Big name economists continue their attacks on the Obama bank rescue programs. Yesterday Willem Buiter, one of Europe’s most highly respected macroeconomists, continued his salvos, contending that the funding was woefully inadequate to recapitalize or otherwise prop up financial firms. The longer the US delays winding up sick banks, the more time wasted and good money thrown after bad.
Nobel prize winner Joseph Sitglitz issued even blunter criticism today (and it’s hard to be more caustic than Buiter), accusing the Administration of wanting to aid industry incumbents rather than fix the system.
The worst is that the dim of criticism has been rising, yet Team Obama seems insistent on sticking with Plan A. At the rate they are going, they will succeed in proving the current system is beyond repair, and have spent enough firepower so as to have closed off other options.
The Obama administration’s plan to fix the U.S. banking system is destined to fail…“All the ingredients they have so far are weak, and there are several missing ingredients,” Stiglitz said in an interview. The people who designed the plans are “either in the pocket of the banks or they’re incompetent.”
The Troubled Asset Relief Program, or TARP, isn’t large enough to recapitalize the banking system, and the administration hasn’t been direct in addressing that shortfall, he said. Stiglitz said there are conflicts of interest at the White House because some of Obama’s advisers have close ties to Wall Street.
“We don’t have enough money, they don’t want to go back to Congress, and they don’t want to do it in an open way and they don’t want to get control” of the banks, a set of constraints that will guarantee failure, Stiglitz said.
The return to taxpayers from the TARP is as low as 25 cents on the dollar, he said. “The bank restructuring has been an absolute mess.”
Rather than continually buying small stakes in banks, weaker banks should be put through a receivership where the shareholders of the banks are wiped out and the bondholders become the shareholders, using taxpayer money to keep the institutions functioning, he said….
“You’re really bailing out the shareholders and the bondholders,” he said. “Some of the people likely to be involved in this, like Pimco, are big bondholders,” he said….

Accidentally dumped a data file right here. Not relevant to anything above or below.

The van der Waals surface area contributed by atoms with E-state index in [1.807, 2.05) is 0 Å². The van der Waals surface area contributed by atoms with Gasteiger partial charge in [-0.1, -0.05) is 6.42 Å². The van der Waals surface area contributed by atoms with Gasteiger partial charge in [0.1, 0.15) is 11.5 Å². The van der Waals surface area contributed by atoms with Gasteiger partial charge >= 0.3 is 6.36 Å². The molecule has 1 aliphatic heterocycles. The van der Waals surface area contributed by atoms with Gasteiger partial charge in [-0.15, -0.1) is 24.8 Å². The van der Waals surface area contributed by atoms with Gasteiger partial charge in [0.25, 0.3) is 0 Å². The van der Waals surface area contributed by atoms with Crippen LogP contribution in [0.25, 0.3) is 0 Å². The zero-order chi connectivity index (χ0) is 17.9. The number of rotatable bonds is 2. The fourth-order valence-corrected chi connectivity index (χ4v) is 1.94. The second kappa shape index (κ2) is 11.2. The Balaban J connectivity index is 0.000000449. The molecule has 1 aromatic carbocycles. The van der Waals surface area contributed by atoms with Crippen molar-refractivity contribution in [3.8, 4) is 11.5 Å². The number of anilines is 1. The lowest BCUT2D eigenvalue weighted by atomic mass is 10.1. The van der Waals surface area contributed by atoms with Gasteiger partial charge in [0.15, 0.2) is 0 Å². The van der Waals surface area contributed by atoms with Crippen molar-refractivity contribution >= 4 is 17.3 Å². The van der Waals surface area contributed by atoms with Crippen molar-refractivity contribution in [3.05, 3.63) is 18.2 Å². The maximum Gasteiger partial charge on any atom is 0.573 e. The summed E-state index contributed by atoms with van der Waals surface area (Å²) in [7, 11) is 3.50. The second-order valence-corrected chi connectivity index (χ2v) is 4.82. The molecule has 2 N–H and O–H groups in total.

Stiglitz said taxpayer losses are likely to be much larger than bank profits from the PPIP program even though Federal Deposit Insurance Corp. Chairman Sheila Bair has said the agency expects no losses.
“The statement from Sheila Bair that there’s no risk is absurd,” he said, because losses from the PPIP will be borne by the FDIC, which is funded by member banks.
“We’re going to be asking all the banks, including presumably some healthy banks, to pay for the losses of the bad banks,” Stiglitz said. “It’s a real redistribution and a tax on all American savers.”
Stiglitz was also concerned about the links between White House advisers and Wall Street. Hedge fund D.E. Shaw & Co. paid National Economic Council Director Lawrence Summers, a managing director of the firm, more than $5 million in salary and other compensation in the 16 months before he joined the administration. Treasury Secretary Timothy Geithner was president of the New York Federal Reserve Bank.
“America has had a revolving door. People go from Wall Street to Treasury and back to Wall Street,” he said. “Even if there is no quid pro quo, that is not the issue. The issue is the mindset.”…
He called the $787 billion stimulus program necessary but “flawed” because too much spending comes after 2009, and because it devotes too much of the money to tax cuts “which aren’t likely to work very effectively.”…
The $75 billion mortgage relief program, meanwhile, doesn’t do enough to help Americans who can’t afford to make their monthly payments, he said. It doesn’t reduce principal, doesn’t make changes in bankruptcy law that would help people work out debts, and doesn’t change the incentive to simply stop making payments once a mortgage is greater than the value of a house.
Stiglitz said the Fed, while it’s done almost all it can to bring the country back from the worst recession since 1982, can’t revive the economy on its own.
Relying on low interest rates to help put a floor under housing prices is a variation on the policies that created the housing bubble in the first place, Stiglitz said.
“This is a strategy trying to recreate that bubble,” he said. “That’s not likely to provide a long run solution. It’s a solution that says let’s kick the can down the road a little bit.”
While the strategy might put a floor under housing prices, it won’t do anything to speed the recovery, he said. “It’s a recipe for Japanese-style malaise.”
I give it six months before it becomes undeniable that the current system is hopelessly broken.